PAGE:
St. Pete NAACP 2021 mantra: Reenergize, reclaim and recruit

Torey Alston, first vice-president of the Florida NAACP State Conference; St. Pete NAACP President Esther Eugene

BY FRANK DROUZAS, Staff Writer

ST. PETERSBURG — The NAACP St. Pete Branch 5130 held its official installation of officers via virtual ceremony on Jan 1. The new slate includes President Esther Eugene, First Vice President Trenia Cox, Second Vice President Harry Harvey, Secretary Lydia Brown, Assistant Secretary Lawrence Clermont and Treasurer Dell Brown

Several past members of the organization’s executive committee sat in on the ceremony, as well as community leaders, including mayoral candidate Ken Welch, Pinellas County Commissioner Rene Flowers, City Councilpersons Lisa Wheeler-Bowman, Deborah Figgs Sanders and Gina Driscoll, Senator Darryl Rouson, School Board member Caprice Edmonds and former branch President Maria L. Scruggs.

Shortly after being sworn in, Eugene said the one word that has always defined St. Pete for her was “connectivity.”

“We stand here today connected by our desire to see a change,” she said. “We recognize that in order for our community to really achieve elimination of racial disparities, we must work together. We must ensure that no one person and no organization are operating in a silo. We are all on the same page, reading the same book titled, ‘We Love the People of St. Petersburg.'”

The branch’s mantra for this year and beyond, Eugene pointed out, would be the “three Rs” — reenergize, reclaim and recruit. That is, reenergize the branch and the community, reclaim the respect of the community and recruit powerful leaders in the community to join the NAACP and “begin to do the work that’s needed.”

Outlining her “Vision 2021,” Eugene stressed the need for NAACP membership to grow and create a true “one community” mindset. She also underscored the importance of holding the city accountable to the demand for good workforce housing and aims to ensure that the community has a true buy-in, engagement and participation in the development of Tropicana Field.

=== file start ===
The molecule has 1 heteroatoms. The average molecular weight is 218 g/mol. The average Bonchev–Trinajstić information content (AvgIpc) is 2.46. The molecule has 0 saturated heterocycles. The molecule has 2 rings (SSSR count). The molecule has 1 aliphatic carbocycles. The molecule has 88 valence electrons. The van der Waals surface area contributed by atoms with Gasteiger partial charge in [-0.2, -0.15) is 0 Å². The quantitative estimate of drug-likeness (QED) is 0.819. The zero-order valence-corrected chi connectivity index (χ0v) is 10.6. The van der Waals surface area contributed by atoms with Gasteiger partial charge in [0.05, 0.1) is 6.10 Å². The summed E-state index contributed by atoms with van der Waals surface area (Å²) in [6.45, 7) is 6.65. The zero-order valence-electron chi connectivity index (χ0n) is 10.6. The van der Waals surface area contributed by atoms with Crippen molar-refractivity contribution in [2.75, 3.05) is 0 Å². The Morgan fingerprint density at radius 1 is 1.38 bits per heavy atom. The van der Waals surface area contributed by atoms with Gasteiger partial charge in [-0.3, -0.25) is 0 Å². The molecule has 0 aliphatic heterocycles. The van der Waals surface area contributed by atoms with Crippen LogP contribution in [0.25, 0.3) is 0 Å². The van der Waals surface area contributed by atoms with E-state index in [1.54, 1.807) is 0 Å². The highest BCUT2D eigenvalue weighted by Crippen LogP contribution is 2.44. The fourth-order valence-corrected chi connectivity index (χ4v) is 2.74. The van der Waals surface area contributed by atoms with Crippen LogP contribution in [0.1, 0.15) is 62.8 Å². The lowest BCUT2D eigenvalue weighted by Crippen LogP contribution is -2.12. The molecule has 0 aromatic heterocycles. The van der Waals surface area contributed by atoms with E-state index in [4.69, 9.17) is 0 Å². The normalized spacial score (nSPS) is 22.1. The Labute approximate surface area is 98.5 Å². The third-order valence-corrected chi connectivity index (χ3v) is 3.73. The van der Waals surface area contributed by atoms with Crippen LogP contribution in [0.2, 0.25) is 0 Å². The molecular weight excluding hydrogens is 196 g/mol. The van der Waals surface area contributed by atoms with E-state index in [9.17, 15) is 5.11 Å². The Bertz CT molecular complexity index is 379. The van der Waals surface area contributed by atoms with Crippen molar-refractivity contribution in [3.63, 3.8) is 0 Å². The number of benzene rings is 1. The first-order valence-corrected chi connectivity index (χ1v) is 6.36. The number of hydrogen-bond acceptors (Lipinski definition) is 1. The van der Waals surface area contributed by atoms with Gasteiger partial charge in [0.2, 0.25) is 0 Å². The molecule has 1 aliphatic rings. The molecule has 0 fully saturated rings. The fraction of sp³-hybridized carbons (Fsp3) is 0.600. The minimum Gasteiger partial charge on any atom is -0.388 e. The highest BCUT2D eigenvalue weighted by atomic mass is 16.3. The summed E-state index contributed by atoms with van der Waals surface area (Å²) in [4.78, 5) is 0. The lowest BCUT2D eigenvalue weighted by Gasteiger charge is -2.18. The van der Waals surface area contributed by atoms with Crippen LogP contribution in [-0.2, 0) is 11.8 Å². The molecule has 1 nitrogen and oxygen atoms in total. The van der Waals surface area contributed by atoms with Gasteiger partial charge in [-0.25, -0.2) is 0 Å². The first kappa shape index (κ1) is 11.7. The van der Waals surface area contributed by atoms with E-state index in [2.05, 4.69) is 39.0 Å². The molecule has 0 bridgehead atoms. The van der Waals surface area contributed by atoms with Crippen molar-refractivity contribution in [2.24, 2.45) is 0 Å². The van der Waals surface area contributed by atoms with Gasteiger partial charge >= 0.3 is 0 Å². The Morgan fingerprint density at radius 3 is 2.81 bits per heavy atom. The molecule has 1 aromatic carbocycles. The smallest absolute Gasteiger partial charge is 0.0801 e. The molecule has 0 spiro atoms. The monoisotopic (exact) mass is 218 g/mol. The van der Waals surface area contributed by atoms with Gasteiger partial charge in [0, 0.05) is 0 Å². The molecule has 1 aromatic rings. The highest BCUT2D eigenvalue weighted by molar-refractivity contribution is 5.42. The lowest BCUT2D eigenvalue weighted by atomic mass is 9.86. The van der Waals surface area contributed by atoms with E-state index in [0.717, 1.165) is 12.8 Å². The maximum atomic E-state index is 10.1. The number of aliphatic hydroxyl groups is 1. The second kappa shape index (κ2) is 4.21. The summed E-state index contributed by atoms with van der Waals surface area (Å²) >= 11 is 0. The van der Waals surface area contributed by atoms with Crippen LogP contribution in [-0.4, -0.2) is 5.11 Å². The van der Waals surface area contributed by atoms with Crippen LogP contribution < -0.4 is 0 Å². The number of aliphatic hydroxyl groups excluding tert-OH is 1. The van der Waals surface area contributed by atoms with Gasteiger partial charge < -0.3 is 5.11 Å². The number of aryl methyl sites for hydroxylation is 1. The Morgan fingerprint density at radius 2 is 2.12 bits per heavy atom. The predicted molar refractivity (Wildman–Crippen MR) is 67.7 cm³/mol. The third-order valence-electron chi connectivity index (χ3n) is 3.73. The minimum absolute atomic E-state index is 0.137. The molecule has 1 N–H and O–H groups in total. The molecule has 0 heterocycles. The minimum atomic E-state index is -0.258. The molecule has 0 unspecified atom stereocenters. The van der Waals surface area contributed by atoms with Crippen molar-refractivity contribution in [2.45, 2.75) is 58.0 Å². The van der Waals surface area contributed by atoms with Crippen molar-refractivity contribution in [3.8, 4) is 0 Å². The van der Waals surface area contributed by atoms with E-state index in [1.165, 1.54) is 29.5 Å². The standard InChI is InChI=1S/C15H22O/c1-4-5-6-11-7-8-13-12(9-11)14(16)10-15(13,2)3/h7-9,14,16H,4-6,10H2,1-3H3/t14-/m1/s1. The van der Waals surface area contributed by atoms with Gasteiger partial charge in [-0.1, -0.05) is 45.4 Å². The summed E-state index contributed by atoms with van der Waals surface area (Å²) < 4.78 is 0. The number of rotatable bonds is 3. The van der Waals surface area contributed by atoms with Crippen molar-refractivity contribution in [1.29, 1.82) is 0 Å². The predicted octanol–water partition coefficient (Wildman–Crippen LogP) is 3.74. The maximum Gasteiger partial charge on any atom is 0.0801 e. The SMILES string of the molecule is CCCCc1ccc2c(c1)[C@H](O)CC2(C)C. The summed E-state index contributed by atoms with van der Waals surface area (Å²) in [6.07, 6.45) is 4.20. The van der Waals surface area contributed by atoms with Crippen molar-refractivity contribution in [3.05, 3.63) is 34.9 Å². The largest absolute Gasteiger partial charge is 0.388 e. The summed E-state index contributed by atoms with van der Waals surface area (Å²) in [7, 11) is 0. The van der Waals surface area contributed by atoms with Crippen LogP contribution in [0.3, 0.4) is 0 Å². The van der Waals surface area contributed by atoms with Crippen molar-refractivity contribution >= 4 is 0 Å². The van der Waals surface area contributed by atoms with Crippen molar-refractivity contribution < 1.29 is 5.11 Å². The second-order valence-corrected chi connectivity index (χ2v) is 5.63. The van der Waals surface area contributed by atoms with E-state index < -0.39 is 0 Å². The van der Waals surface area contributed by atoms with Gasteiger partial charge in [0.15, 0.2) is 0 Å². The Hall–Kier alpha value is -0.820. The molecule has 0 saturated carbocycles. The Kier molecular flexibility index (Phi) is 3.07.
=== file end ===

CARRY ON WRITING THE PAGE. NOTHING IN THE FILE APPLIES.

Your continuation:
The new president also plans to encourage the school system to implement an evidence-based social, emotional learning curriculum for Black children and wants to create a spirit of “prevention versus punishment” for the city’s law enforcement agencies.

Pastor Robert Vinson of Faith Memorial Missionary Baptist Church offered some background and history of the NAACP, noting that its national office was established in 1910.

“The mission of the NAACP is simply to secure political, educational, social, economic equality of rights to eliminate race-based discrimination,” he explained, “and to ensure the health and well-being of all persons.”

The movement continued to grow throughout the country, adding branches and organizing generations of members that strived to make a difference in national matters such as elections and segregation.

Torey Alston, first vice-president of the Florida NAACP State Conference, swore in the new officers and called for the St. Pete branch to be strong, active and vibrant. Drawing upon history, he noted that between 1939 and 1940, a loose confederation of nine chapters throughout the state saw a need to coordinate branch activities to eliminate segregation and discrimination against Florida’s black citizens.

“On October 17-19, 1941, those branches met at Bethel Metropolitan Baptist Church there in St. Petersburg and formed the first State Conference in the nation,” he said.

As Alston looked forward to 2021, he reflected on the events of 2020, noting the ravaging pandemic sweeping through Florida and the nation, the loss of civil rights giant Rep. John Lewis and the first African-American woman elected to the office of Vice President of the United States.

“The NAACP is the nation’s largest civil rights organization,” he said. “The boldest, baldest, most cussed at, talked about. When there is something going on in your town, who do folks call? The NAACP! When there is a shooting in your town when there is an issue with diversity, inequities, inclusion — who do they call? The NAACP!”

Alston encouraged executive branch members to read the NAACP Constitution and by-laws and commit to bringing five new memberships each month for the next six months. He also urged members to engage with the State Conference.

“We are here to support you, assist you and guide your local efforts,” he said. “Share with us the great things that are happening there in St. Petersburg.”

To reach Frank Drouzas, email fdrouzas@theweeklychallenger.com

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